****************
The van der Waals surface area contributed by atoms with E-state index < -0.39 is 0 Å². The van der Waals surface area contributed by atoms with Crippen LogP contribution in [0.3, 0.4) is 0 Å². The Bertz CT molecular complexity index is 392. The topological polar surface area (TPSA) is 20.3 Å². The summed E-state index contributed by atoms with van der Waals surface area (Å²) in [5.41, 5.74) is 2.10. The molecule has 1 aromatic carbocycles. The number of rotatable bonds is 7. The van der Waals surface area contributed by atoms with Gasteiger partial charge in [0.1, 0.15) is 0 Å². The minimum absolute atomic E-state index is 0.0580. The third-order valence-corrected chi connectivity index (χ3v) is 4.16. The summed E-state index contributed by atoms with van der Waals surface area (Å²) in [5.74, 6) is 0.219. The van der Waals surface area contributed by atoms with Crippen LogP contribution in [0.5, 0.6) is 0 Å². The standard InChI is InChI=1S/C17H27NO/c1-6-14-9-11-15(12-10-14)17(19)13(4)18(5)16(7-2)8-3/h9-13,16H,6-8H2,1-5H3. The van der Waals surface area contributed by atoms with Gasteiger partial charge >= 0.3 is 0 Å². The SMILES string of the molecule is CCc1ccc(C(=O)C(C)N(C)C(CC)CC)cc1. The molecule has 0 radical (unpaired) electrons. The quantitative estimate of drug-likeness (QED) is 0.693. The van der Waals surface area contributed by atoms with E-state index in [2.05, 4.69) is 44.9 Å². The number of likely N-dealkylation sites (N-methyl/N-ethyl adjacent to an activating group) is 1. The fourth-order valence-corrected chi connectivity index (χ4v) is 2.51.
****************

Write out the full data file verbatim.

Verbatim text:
The van der Waals surface area contributed by atoms with E-state index < -0.39 is 0 Å². The van der Waals surface area contributed by atoms with Crippen LogP contribution in [0.3, 0.4) is 0 Å². The Bertz CT molecular complexity index is 392. The topological polar surface area (TPSA) is 20.3 Å². The summed E-state index contributed by atoms with van der Waals surface area (Å²) in [5.41, 5.74) is 2.10. The molecule has 1 aromatic carbocycles. The number of rotatable bonds is 7. The van der Waals surface area contributed by atoms with Gasteiger partial charge in [0.1, 0.15) is 0 Å². The minimum absolute atomic E-state index is 0.0580. The third-order valence-corrected chi connectivity index (χ3v) is 4.16. The summed E-state index contributed by atoms with van der Waals surface area (Å²) in [5.74, 6) is 0.219. The van der Waals surface area contributed by atoms with Crippen LogP contribution in [0.5, 0.6) is 0 Å². The standard InChI is InChI=1S/C17H27NO/c1-6-14-9-11-15(12-10-14)17(19)13(4)18(5)16(7-2)8-3/h9-13,16H,6-8H2,1-5H3. The van der Waals surface area contributed by atoms with Gasteiger partial charge >= 0.3 is 0 Å². The SMILES string of the molecule is CCc1ccc(C(=O)C(C)N(C)C(CC)CC)cc1. The molecule has 0 radical (unpaired) electrons. The quantitative estimate of drug-likeness (QED) is 0.693. The van der Waals surface area contributed by atoms with E-state index in [2.05, 4.69) is 44.9 Å². The number of likely N-dealkylation sites (N-methyl/N-ethyl adjacent to an activating group) is 1. The fourth-order valence-corrected chi connectivity index (χ4v) is 2.51.